Social websites lure youngsters into gangs

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Young people are being groomed into gang culture by a criminal element, a chief constable said today.

Norfolk police chief Ian McPherson said teenagers are being inadvertently drawn in by internet social networking sites.

Mr McPherson, the Association of Chief Police Officers spokesman on children and young people, said parents will be shocked by the extent of the problem.

"This is not about faith or race - this is about groups of diverse young people who are stepping outside society's rules," he said.

"We were worried that some of the young people were being groomed by the more criminal element and pressured by their peers.

"Those not familiar with gang culture would be shocked by the evidence we have gathered over recent months.

"As police officers - and parents ourselves - we are appalled by the picture that's been drawn."

Mr McPherson, who launched a plan to tackle the problem in Norwich today, said gangs had gathered many hundreds of associates using websites such as Bebo.

They use the internet to talk in a "distinct street language, boast about their relationships and sexuality, post videos of mindless acts and display provocative images, including weapons and cannabis plants", he said.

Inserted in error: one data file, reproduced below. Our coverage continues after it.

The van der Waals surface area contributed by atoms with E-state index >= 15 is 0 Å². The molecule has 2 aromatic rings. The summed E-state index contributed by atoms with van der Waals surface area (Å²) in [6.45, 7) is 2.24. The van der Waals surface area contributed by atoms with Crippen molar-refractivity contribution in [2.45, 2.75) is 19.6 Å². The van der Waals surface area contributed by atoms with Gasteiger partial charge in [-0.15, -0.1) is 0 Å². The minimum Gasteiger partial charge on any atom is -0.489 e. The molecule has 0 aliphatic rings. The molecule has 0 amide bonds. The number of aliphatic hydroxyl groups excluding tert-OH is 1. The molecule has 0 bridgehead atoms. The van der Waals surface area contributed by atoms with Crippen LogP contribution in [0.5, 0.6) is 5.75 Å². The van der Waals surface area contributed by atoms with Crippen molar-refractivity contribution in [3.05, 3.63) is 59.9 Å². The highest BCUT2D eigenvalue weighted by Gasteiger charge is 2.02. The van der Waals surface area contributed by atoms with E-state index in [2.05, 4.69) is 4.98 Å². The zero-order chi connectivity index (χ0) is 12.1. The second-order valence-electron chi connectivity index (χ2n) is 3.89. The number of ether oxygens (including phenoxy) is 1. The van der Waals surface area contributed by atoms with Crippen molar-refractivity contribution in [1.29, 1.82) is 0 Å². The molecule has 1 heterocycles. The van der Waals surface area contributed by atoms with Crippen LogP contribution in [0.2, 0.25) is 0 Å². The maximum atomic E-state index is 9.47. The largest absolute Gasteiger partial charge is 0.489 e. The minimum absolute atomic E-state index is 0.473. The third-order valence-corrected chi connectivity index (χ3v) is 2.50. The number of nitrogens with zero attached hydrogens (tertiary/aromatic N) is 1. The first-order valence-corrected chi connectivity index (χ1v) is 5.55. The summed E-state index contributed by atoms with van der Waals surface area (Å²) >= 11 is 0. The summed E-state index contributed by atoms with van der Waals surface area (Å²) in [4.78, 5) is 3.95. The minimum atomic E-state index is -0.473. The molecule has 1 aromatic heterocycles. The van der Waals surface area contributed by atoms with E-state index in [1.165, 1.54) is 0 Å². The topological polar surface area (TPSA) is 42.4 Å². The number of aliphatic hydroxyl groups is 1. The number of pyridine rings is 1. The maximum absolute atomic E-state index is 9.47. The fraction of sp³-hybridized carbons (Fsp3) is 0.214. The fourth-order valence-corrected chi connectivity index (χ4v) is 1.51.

"Social networking sites are an important method of communication and recruitment for gang members," said Mr McPherson.

"What may appear innocuous on screen may well be part of their coded language.

"What is really worrying is that many young people are being inadvertently drawn into associating with gang members without knowing they are doing so."

Mr McPherson said officers built up a dossier over recent months on three well-known gangs operating in Norwich.

It revealed they had intimidated others, carried out crime and been prepared to use weapons to "increase their fear factor".

"It's a scourge of society and we will not shy away from using the full force of the law to disrupt activities which cause misery to many," he said.

"The key to preventing young people becoming drawn in is to engage with them. This is critical as we do not want to unnecessarily criminalise them.

"Some of the young people were really quite dangerous and we were worried innocent youngsters would be injured or even killed. We have tried to learn the lessons from some of the other areas which have already seen the problems associated with gangs to prevent escalation here in Norfolk."

Norfolk police have used anti-social behaviour orders, dispersal orders and stop-and-search powers to tackle the problem.

High profile patrols in areas where gangs meet have also been carried out.

Mr McPherson said officers would continue to crack down on the problem.

"We won't tolerate any kind of gang criminality or anti-social behaviour," he said.

"The message to gang members is simply this - we know who you are, we know what you do and we know where you operate."

He added: "We will do whatever is necessary to maintain the rights of everyone to live without fear or intimidation. We will disrupt activities of gangs and individuals who are intent on spoiling the quality of life we enjoy here."